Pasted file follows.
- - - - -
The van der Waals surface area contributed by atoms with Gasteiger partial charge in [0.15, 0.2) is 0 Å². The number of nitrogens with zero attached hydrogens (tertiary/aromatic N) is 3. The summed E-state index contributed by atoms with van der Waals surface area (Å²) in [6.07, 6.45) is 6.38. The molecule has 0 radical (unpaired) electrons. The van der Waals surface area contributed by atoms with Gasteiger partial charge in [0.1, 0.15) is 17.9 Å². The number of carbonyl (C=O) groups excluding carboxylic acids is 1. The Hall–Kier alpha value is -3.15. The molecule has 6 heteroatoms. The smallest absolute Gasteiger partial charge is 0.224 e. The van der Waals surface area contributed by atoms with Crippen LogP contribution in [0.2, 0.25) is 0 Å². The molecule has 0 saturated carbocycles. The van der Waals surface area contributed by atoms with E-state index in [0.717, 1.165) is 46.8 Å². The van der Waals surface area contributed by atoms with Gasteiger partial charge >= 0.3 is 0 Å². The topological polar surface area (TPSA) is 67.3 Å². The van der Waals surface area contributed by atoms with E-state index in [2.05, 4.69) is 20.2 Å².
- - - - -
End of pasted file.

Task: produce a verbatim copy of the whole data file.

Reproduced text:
The van der Waals surface area contributed by atoms with Gasteiger partial charge in [0.15, 0.2) is 0 Å². The number of nitrogens with zero attached hydrogens (tertiary/aromatic N) is 3. The summed E-state index contributed by atoms with van der Waals surface area (Å²) in [6.07, 6.45) is 6.38. The molecule has 0 radical (unpaired) electrons. The van der Waals surface area contributed by atoms with Gasteiger partial charge in [0.1, 0.15) is 17.9 Å². The number of carbonyl (C=O) groups excluding carboxylic acids is 1. The Hall–Kier alpha value is -3.15. The molecule has 6 heteroatoms. The smallest absolute Gasteiger partial charge is 0.224 e. The van der Waals surface area contributed by atoms with Crippen LogP contribution in [0.2, 0.25) is 0 Å². The molecule has 0 saturated carbocycles. The van der Waals surface area contributed by atoms with E-state index in [0.717, 1.165) is 46.8 Å². The van der Waals surface area contributed by atoms with Gasteiger partial charge >= 0.3 is 0 Å². The topological polar surface area (TPSA) is 67.3 Å². The van der Waals surface area contributed by atoms with E-state index in [2.05, 4.69) is 20.2 Å².